Photo by Michael R. Jeffords

August 1, 2017

Social Position Is Important to Female White-tail Deer

Female deer society is organized into groups in which the matriarch, or oldest female, establishes a home range where offspring often settle and remain throughout life. Social bonding has evolved as a means to better compete for resources, such as food and birth sites, and to better avoid the risk of predation. Some female deer are dominant over the other deer while others are subordinate, sometimes within groups or even between groups. Dominance is a function of age and body size in female deer, so females must survive long enough to achieve a high position in the deer population. The social position of the matriarch determines the longevity of each group, with the experience of dominant females increasing offspring survival and reproductive success.

pair of deer
Photo by Michael R. Jeffords

Our studies in Illinois showed that dominant females live significantly longer than subordinate females (8 years vs. 5 years) and produce more fawns that live to adulthood. More fawns of both sexes remain close to the dominant mother and do not disperse away compared to the offspring of subordinate mothers. Offspring that do not move large distances to uncertain landscapes survive to an older age. And staying with the group provides the stock for perpetuating the social group if the dominant matriarch is killed, since the oldest female offspring often becomes the group leader. Dominant females also establish home ranges that are large in size and occupy the best foraging sites. These tend to remain stable over time, further benefitting dominant social groups.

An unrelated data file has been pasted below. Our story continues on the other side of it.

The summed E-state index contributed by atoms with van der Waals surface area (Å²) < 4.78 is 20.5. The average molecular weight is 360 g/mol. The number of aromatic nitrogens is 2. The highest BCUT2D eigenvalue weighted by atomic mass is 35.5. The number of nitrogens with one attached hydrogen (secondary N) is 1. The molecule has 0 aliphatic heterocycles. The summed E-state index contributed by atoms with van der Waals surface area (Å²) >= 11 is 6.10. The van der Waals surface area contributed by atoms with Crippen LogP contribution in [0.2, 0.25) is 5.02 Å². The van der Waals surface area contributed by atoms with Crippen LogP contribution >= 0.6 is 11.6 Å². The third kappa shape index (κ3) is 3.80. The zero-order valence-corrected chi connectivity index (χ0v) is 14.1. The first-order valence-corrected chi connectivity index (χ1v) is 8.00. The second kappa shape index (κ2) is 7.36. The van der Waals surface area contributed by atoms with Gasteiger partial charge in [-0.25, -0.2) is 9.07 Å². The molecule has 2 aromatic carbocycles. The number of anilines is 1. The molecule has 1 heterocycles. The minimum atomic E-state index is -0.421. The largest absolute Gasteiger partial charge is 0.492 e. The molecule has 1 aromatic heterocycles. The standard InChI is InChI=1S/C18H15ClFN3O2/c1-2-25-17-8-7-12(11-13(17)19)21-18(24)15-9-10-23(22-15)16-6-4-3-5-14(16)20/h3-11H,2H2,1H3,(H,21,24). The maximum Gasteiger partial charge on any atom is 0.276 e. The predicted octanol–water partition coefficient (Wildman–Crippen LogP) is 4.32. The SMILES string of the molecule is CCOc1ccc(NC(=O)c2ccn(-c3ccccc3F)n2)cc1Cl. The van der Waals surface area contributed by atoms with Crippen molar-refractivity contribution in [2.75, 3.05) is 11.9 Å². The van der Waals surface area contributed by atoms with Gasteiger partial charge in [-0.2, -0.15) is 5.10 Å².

A doe and spotted fawn running along a forest's edge.
Photo by Chris Young

In contrast, subordinate mothers tend to settle on home ranges where the landscape is more dangerous to survival. While agricultural crops provide food, the preferred habitat are forests. Landscapes in the Midwest are usually dominated by agricultural crops featuring a boom and bust cycle of food availability as crops grow, then disappear when harvested. Often these areas can be close to a busy highway, posing a danger from vehicles. These new sites also may be unsuitable for long term survival because they are hunted heavily, a feature not evident when the female settles, usually in late spring or early summer. Since both sexes move each year onto these sites from refuge areas and larger forests, they can counter to some extent the losses to hunting. Thus, the decisions on where to settle can seriously affect deer survival and therefore, deer populations. Higher death rates results in a rapid turnover in offspring as they are killed or move away from their natal range.

Two spotted fawns surrounded by a grassland.
Photo by Michael R. Jeffords

An example of the consequences of social status was noted while capturing deer during a research study. While dominants allowed subordinates to access to bait sites, subordinates were often subjected to harassment before being allowed to eat. Dominant deer often had an advantage by having first access to more and better quality food.

How do female deer end up subordinate within a social group? These females may have been born to a subordinate mother, orphaned while a fawn, crippled by an accident, or born to a migrating or dispersing mother and so matured without additional female kin to assist with daily living. Females produced by these mothers often also disperse away, moving an average of 30 to 40 km (18 to 25 mi) before settling in a new area.

A herd of deer in a prairie with a woodland in the background.
Photo by Adele Hodde

Fortunately for subordinate females, Illinois has a relatively mild climate, and therefore, the boom and bust food cycle does not greatly impact their survival over winter as it might in other parts of their range. In winter and early spring, large groups, comprising both males and females, may be seen feeding together. These groups, of 30 to 40 deer or more, are usually led by a dominant female who determines the feeding and bedding locations of the group. Next time you view one of these groups, see if you can determine which deer is the dominant one.

Charlie Nixon is a wildlife ecologist retired from the Illinois Natural History Survey. Phil Mankin is a wildlife ecologist retired from the University of Illinois.

Share and enjoy!

Submit a question for the author